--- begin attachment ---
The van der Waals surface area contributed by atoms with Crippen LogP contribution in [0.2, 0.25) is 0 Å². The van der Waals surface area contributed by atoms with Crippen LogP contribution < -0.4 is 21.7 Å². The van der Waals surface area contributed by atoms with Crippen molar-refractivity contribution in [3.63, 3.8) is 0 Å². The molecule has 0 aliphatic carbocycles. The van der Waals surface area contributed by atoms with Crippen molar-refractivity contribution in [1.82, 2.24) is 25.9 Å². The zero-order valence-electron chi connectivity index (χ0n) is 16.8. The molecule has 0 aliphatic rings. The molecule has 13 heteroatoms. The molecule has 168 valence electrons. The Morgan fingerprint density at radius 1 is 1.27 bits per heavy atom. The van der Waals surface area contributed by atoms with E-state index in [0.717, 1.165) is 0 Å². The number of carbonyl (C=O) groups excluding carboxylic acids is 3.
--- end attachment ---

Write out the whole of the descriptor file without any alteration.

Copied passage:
The van der Waals surface area contributed by atoms with Crippen LogP contribution in [0.2, 0.25) is 0 Å². The van der Waals surface area contributed by atoms with Crippen LogP contribution < -0.4 is 21.7 Å². The van der Waals surface area contributed by atoms with Crippen molar-refractivity contribution in [3.63, 3.8) is 0 Å². The molecule has 0 aliphatic carbocycles. The van der Waals surface area contributed by atoms with Crippen molar-refractivity contribution in [1.82, 2.24) is 25.9 Å². The zero-order valence-electron chi connectivity index (χ0n) is 16.8. The molecule has 0 aliphatic rings. The molecule has 13 heteroatoms. The molecule has 168 valence electrons. The Morgan fingerprint density at radius 1 is 1.27 bits per heavy atom. The van der Waals surface area contributed by atoms with E-state index in [0.717, 1.165) is 0 Å². The number of carbonyl (C=O) groups excluding carboxylic acids is 3.